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HIV Testing 101

Learn about at-home and in-person HIV tests, and how often you should be tested.

HIV Testing 101 Image

Have you been avoiding getting tested for HIV?  We get it that thinking about human immunodeficiency virus (HIV) might make you nervous, but getting tested shouldn’t be a source of stress.  While it’s true that HIV is a life-long condition, modern medicine makes it quite manageable. With proper treatment, HIV-positive people won’t even transmit the virus to their partners.  So the only thing to fear about HIV is not knowing you have it. If you’re undiagnosed, you put your health and that of your partners at risk.  Here’s what you need to know about HIV testing so you can take your sexual health into your own hands.

Should You Get Tested for HIV?

The Centers for Disease Control (CDC) recommends that everybody between ages 13 and 64 get tested for HIV at least once in their lives, and certain people should be tested every year, or even more often.  You should get an HIV test if:

  • You have had a new sex partner since the last time you were tested
  • You’re a man who has had sex with another man
  • You’ve had sex with someone you know is HIV-positive
  • You have been diagnosed with another sexually transmitted infection
  • You’ve shared needles for intravenous drugs with others

Doing these things doesn’t mean you have HIV, but it’s better to be on the safe side and get tested.

How the HIV Test Works

The easiest way to detect whether someone is HIV-positive is to look for HIV antibodies in either their blood or saliva. After a person has been infected with the virus, his or her body will start producing antibodies against it. These antibodies usually show up in testing two to eight weeks after the initial infection. About 97% of newly infected people show antibodies within three months of infection.

What Happens With HIV Testing at Clinics?

Getting tested at a clinic or healthcare provider’s office is one of the most common ways to check whether you have HIV. Before the emergence of home tests, it was the only way to know your status.

Some testing sites are anonymous, meaning you don’t have to provide your name to get tested. This keeps your results 100% private. At other clinics, you might need to make an appointment before arrival. Whatever the case, you’ll be asked a few questions before being administered the test. This helps the counselor learn more about your HIV risk and help you find new ways to reduce that risk.

When it’s time for the test, the technician might either take a small blood sample or stick a small probe inside your mouth for four minutes to collect saliva. After the material is collected, it is sent to a lab, and results are typically available in about one to two weeks. Some clinics offer a rapid test that can determine your HIV status in as little as 30 minutes.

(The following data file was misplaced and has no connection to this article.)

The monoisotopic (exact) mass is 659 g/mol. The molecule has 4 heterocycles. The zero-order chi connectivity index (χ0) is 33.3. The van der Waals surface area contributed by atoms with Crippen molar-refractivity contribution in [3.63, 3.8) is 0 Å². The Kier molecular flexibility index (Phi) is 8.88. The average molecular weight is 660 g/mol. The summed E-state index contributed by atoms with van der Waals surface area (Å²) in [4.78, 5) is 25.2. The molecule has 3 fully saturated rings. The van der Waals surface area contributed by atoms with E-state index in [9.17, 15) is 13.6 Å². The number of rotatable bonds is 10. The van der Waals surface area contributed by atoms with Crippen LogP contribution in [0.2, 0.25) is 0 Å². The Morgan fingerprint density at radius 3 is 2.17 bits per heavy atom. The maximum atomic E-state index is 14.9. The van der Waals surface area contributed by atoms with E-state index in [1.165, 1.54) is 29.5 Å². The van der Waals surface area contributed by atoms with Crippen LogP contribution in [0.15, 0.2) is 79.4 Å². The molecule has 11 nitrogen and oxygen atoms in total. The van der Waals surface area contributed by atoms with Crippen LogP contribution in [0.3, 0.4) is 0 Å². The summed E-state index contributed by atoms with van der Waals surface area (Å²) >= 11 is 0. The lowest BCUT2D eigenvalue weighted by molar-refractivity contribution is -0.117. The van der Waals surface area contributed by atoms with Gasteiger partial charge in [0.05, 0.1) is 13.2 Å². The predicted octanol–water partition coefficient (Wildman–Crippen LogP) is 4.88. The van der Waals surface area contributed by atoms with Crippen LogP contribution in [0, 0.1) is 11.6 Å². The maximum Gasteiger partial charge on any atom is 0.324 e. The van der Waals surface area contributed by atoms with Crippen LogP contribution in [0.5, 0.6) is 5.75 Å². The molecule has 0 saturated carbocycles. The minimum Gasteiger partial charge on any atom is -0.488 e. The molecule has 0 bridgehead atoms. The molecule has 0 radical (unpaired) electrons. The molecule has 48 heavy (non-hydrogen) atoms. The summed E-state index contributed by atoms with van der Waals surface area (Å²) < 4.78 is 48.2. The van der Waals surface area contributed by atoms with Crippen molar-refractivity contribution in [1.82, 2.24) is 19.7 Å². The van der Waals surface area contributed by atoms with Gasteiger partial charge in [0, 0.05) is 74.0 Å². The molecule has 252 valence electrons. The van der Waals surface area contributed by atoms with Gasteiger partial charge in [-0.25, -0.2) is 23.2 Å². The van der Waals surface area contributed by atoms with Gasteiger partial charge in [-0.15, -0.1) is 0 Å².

What Happens With HIV Testing at Home?

At-home testing is a revolutionary new way to test for HIV because it’s totally private and convenient. When you use a Nurx STI Home Test Kit you collect a sample of your blood using a lancet and a blood spot collection card. Simply prick your finger using the lancet and gently squeeze drops of blood into circles on a card, which you then mail back to our lab. Our lab is able to analyze the dried blood spots to determine if you have HIV. You can learn more about at-home STI testing through Nurx by watching this video about home STI tests, or this video about PrEP through Nurx.

Home tests that use a blood spot card are superior to saliva tests that you can buy at a drug store because they can detect HIV in your blood as soon as a month after infection, while home saliva tests cannot detect HIV unless you’ve been infected for three months or more (learn more here). Nurx home test kits also provide a check for other common STIs, like syphilis, chlamydia, and gonorrhea. In addition, when you use a Nurx STI Home Test Kit you have unlimited access to a Nurx medical provider. If you do test positive for HIV or another STI through a Nurx home test, your Nurx provider will guide you on next steps and help get you treatment.

Why You Should Take PrEP if You’re at Risk

Getting tested for HIV is great, but what’s better is lowering your risk of getting HIV in the first place. While using condoms and dental dams during sex are smart places to start, one of the most effective methods is to take pre-exposure prophylaxis (PrEP). PrEP is a daily pill that works by lowering your chances of catching HIV from an HIV-positive partner by up to 99%. PrEP has few-to-no side effects, and Nurx makes it easy and affordable to get PrEP prescribed online and delivered to your doorstep.  Getting and staying on PrEP requires you to get regular blood tests (which include and HIV test), and Nurx allows you to do these tests entirely at home.

Don’t live with anxiety about HIV! Regular testing and PrEP (if right for you) will protect your health and your peace of mind.

This blog pro­vides infor­ma­tion about telemed­i­cine, health and related sub­jects. The blog content and any linked materials herein are not intended to be, and should not be con­strued as a substitute for, med­ical or healthcare advice, diagnosis or treatment. Any reader or per­son with a med­ical con­cern should con­sult with an appropriately-licensed physi­cian or other healthcare provider. This blog is provided purely for informational purposes. The views expressed herein are not sponsored by and do not represent the opinions of Nurx™.

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